Primate Cinema: Apes as Family

Rachel Mayeri, Primate Cinema: Apes as Family, dual screen still 2011
Rachel Mayeri, Primate Cinema: Apes as Family, dual screen still 2011
Rachel Mayeri Primate Cinema Apes as Family 2011 Photo by Matt Chaney
Rachel Mayeri, Primate Cinema: Apes as Family, (still) 2011 cindy kitchen
Rachel Mayeri, Primate Cinema: Apes as Family, (still) 2011 bedroom
Rachel Mayeri, Primate Cinema: Apes as Family, (still) 2011 bedroom

A two-screen video installation made for and with chimpanzees by artist Rachael Mayeri in collaboration with comparative psychologist Dr Sarah Jane Vick.

This documentary outlines their project.

The Project

In Primate Cinema: Apes as Family, the artist imagines a primate social drama in a contemporary urban context and shows this to a chimpanzee audience. Her two-screen video installation juxtaposes the drama enacted by humans in the guise of apes (of a young female city ape befriending a group of outsiders) with mesmerising footage of the reactions of its ape audience at Edinburgh Zoo.

As the watchers of the watching chimps, we perceive - or we imagine - fascination, puzzlement, and flashes of anger in their responses. Sited in different spaces in Los Angeles and Edinburgh we are never sure whether we are seeing a lab, zoo, wildlife park, rumpus room or post-apocalyptic landscape inhabited by half chimp/half humans. Mayeri’s intriguing and amusing story-and-response structure contains darker undercurrents in its contemplation of the lives of our captive close relatives.

To make Primate Cinema: Apes as Family artist Rachel Mayeri collaborated with comparative psychologist Dr Sarah-Jane Vick, testing different styles and genres of film to gauge chimps’ responses and discussing issues around cognition and communication in research primates.   


Rachel Mayeri is a Los Angeles-based artist working at the intersection of art and science exploring subjects ranging from the history of special effects to the human animal.  Her ‘animated documentaries’ often combine motion graphics, live action, documentary, storytelling and Hollywood-style genres.  In 2009 her Primate Cinema: Baboons as Friends (2007), a film noir re-enactment of a baboon social drama with human actors, was presented by The Arts Catalyst as part of Interspecies: artists collaborating with animals in London and Manchester.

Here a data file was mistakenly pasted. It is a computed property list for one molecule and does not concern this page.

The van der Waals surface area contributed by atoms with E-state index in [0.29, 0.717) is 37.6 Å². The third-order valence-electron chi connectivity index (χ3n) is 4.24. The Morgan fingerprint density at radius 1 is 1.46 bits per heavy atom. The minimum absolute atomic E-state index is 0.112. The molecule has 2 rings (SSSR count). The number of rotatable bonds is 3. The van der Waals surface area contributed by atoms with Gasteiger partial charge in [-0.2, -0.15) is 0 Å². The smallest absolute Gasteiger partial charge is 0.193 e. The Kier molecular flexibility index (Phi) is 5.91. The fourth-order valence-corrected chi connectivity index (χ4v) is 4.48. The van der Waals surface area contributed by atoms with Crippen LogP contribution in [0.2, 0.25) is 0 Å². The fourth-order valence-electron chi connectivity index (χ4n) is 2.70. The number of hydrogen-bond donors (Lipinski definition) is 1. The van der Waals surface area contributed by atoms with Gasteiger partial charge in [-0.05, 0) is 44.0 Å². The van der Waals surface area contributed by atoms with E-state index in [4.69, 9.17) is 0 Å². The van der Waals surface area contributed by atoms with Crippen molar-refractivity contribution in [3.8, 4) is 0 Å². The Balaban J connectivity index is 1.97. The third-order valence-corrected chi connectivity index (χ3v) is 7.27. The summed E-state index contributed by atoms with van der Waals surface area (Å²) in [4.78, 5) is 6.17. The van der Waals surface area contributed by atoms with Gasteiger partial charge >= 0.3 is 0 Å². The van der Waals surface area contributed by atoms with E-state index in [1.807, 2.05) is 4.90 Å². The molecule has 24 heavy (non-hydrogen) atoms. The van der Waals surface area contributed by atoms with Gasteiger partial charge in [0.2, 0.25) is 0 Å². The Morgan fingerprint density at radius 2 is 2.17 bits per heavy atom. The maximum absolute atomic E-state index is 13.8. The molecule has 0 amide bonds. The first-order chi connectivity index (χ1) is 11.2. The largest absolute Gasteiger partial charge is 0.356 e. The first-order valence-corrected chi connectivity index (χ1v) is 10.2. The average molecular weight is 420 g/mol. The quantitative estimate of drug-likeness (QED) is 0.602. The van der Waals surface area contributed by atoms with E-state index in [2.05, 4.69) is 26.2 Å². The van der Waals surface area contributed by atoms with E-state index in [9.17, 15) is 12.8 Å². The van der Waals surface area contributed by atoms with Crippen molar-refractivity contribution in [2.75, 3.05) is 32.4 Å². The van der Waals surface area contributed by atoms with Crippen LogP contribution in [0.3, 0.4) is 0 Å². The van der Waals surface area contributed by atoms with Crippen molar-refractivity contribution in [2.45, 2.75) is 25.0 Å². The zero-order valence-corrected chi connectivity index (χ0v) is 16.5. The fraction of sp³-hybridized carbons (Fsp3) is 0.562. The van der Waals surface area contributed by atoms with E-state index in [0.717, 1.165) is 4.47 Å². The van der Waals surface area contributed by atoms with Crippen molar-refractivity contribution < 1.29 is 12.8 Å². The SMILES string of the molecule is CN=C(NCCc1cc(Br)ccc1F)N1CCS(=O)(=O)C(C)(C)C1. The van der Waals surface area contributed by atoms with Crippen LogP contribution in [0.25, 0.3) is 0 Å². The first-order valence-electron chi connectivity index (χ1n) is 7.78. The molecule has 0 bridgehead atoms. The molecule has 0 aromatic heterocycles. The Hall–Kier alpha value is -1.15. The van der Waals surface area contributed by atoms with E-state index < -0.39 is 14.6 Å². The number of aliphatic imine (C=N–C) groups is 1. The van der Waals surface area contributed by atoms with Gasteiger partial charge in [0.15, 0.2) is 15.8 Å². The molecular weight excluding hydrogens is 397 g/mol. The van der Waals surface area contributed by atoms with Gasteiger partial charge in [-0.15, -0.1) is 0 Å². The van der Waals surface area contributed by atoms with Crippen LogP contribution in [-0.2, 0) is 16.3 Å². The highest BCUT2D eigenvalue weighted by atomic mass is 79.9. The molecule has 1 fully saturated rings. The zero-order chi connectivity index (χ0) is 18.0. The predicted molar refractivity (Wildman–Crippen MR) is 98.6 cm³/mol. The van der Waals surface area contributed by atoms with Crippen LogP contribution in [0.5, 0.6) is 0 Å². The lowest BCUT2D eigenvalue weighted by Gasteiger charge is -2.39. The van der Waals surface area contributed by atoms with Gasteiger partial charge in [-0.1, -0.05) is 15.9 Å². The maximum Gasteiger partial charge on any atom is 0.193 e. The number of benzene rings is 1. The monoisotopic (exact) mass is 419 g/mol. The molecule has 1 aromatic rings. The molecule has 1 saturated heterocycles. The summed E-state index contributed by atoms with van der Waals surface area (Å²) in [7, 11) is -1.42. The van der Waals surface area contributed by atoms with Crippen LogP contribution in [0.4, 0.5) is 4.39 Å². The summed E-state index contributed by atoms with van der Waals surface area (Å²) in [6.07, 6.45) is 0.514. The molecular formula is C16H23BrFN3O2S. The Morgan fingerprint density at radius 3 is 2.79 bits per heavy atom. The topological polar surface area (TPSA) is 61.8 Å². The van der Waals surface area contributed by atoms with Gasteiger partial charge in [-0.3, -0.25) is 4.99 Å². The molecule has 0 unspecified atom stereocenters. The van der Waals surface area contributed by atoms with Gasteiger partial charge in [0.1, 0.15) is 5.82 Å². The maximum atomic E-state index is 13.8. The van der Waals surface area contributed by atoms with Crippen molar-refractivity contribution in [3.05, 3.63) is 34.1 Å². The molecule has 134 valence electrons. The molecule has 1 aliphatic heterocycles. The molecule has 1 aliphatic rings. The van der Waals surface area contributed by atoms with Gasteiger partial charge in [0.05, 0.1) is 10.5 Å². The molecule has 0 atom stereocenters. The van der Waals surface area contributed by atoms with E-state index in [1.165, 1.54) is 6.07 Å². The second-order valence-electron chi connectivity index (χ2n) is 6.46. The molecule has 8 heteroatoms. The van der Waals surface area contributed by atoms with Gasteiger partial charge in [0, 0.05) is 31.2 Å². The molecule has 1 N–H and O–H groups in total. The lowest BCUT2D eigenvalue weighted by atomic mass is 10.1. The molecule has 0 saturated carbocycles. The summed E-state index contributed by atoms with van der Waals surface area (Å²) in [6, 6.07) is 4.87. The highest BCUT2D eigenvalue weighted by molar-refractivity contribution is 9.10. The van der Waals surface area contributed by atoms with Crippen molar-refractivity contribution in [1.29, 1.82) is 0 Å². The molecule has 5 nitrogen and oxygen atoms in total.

Partnerships

Primate Cinema: Apes as Family, a collaboration between Rachel Mayeri and Dr. Sarah Jane Vick, has been commissioned by The Arts Catalyst.

Support

Wellcome Trust Arts Award, Mediterranean Institute of Advanced Studies and Arts Council England. With the kind support and collaboration of Edinburgh Zoo's Budongo Trail.

Websites

Rachel Mayeri

Edinburgh Art Festival

Exhibition tour

Exhibition & Symposium, The Arts Catalyst, London

Primate Cinema: Apes as Family will be shown in a solo exhibition at The Arts Catalyst, 50-54 Clerkenwell Road, London
19 October-13 November 2011


Cinema as Primatology symposium with Rachel Mayeri and Sarah Jane Vick
Tuesday 18 October 2011, 4-6pm
The Crypt, St James Church, Clerkenwell Green, London EC1R 0EA
Admission free, booking essential. Online booking here:

A symposium about the collaborative research which informed the development of Primate Cinema: Apes as Family.
DNA sequencing has placed humans firmly within the great apes, so how do our cognitive abilities differ from those of chimpanzees?  Creativity is considered to be a divide between humans and other species, but do we share basic preferences for novelty and perhaps even form and content with our closest relations? The symposium  explored similarities and differences in perception, cognition and socio-emotional behaviour between humans and chimpanzees, through the perspectives of comparative psychologist Dr Sarah Jane Vick, who studies chimpanzee cognition and behaviour and artist Rachel Mayeri, whose new work Primate Cinema: Apes as Family was made with the chimpanzees at the Budongo Trail, Edinburgh Zoo.
Prof Rachel Mayeri is a Los Angeles-based artist whose work often deals with the intersection of science, art and society. Her videos combine fact and fiction, documentary and storytelling, on topics such as special effects, popular science and cultural disease. She has collaborated with primatologists, anthropologists and psychologists to study primate behaviour, making a series of films responding to these explorations.
Dr Rob La Frenais is curator at The Arts Catalyst. He has an interest in animal studies and primatology stretching back several years and  this has informed a number of his recent curated projects, including Interspecies (2009) and Rachel Mayeri's Primate Cinema: Apes as at Family (2011).
 

Primate Cinema: Apes as Family screening and talk with curator Rob La Frenais